, of French heritage, born in Spain, raised in Algeria, was a World War I French Navy veteran.He
found himself stranded in New York City on Armistice Day, November 11, 1918, as the war came to an end and the government of France could not afford to bring his
ship and its crew home.A resourceful young man, Francis Calvert proceeded to learn electrical engineering and was hired by the General Electric Company to do electrical installations in power plants.
So it was that he
found himself in Madison and met Mary Renier.They were married October 4, 1924 in the parlor of the Renier home on Main Street in Madison.
The partnership was to continue 72 years, as the Calverts traveled all over the United States working first for the General Electric Company
and later for themselves.Mr. Calvert
founded several companies in the early 1950s, the Husky Corporation and the PLM Corporation
, both of which manufactured high-voltage electrical equipment and were later sold.With Mrs. Calvert's assistance he founded Gran-Cal Inc., which produced cable accessories and fittings, and then the Calvert Company in June 1956.
This company grew and prospered and was finally sold in 1992. Mrs. Calvert
took up photography out of necessity, in order to photograph electrical equipment for the Calvert Company
continued it as a hobby, specializing in nature photography, entering competitions and winning awards with her
studies of wild flowers and birds.She
studied with acclaimed photographers Dr. Helen Manzer and Freeman Patterson.Soon she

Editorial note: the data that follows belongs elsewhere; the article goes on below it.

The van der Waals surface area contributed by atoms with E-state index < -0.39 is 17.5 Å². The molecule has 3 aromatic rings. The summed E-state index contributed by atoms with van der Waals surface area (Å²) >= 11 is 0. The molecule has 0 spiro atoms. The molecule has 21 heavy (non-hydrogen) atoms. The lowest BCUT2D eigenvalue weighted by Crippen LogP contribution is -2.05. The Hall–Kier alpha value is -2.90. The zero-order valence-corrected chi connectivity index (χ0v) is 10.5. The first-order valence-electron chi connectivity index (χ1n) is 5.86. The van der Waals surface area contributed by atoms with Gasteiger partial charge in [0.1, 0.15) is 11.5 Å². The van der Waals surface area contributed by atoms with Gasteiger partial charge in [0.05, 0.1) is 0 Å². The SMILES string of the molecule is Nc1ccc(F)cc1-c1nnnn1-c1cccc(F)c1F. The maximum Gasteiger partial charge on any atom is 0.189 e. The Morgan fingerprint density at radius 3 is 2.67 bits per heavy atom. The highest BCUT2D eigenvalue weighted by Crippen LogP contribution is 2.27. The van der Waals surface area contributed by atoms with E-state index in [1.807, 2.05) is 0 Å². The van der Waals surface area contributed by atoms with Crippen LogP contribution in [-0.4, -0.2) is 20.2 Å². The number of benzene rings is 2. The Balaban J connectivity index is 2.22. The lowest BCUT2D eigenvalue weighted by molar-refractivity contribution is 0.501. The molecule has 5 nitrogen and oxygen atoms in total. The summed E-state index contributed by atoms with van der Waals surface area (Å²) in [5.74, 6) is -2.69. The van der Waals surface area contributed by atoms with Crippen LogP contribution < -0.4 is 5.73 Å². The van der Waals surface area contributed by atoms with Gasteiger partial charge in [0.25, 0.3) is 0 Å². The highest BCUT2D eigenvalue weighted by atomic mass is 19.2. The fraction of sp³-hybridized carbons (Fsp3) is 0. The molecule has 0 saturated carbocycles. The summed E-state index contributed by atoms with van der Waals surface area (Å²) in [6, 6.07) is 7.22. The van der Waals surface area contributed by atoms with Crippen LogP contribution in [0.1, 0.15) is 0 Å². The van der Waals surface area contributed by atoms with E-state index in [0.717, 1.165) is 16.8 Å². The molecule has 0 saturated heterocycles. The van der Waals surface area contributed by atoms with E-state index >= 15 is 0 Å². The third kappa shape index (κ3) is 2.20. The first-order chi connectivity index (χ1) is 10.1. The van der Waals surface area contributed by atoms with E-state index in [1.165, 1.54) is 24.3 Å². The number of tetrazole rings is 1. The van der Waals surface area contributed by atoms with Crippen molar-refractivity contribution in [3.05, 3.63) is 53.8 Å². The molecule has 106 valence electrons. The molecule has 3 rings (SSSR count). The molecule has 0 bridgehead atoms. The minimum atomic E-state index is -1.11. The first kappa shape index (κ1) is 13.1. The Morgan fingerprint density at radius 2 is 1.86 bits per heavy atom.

specialized in travelogues, making 16 extended tours to the far corners of the world.Her
travels took her
"off the beaten path" to spots in South America, Alaska, Easter Island, Iceland, and in 1982 to China and around the world.She
photographed icebergs, volcanoes, the midnight sun, glaciers, the Himalayas, Machu Picchu, the Taj Mahal, and the Great Wall of China.She
also photographed the people in the lands she
visited, especially the children, with the affectionate eye of a mother and grandmother.Three of her
books, published in the 1980s, are collections of her
own color photographs: Maine Captured in Color, Nature Trails, and Children.
Mrs. Calvert's interest in Maine history grew out of her
career in photography.After she
had photographed the Arnold Expedition Re-enactment in 1975 and the last log drives on the Kennebec River in 1976, it seemed natural to start writing about them.
Mr. and Mrs. Calvert
celebrated their 70th wedding anniversary on October, 4, 1994 with a dinner at Schooner Cove attended by 14 of their children and grandchildren and two great-grandsons.The 72-year partnership came to an end May 20, 1997, when Francis Calvert
passed away peacefully.He
was 94 years old. Mrs. Calvert
was a 20-year member of the Photographic Society of America
.She was a past president of the Woman's Photography Society of Cleveland; a member of the National League of American Penwomen; an active member of the Lincoln County Camera Club; and the New England Wildflower Society; the Maine Society of Mayflower Descendants; and the DAR, Pemaquid Chapter.She was a life member of the Arnold Expedition Historical Society.
work in photography and writing she
received the Deborah Morton Award at the 1983 commencement exercises at Westbrook College
was honored at the dedication of the Westbrook College Library
October 22, 1986, when the new Maine Women in History Room was given her
name.A collection of her
books and photographs is housed in the room named in her
honor in the library of the University of Maine at Augusta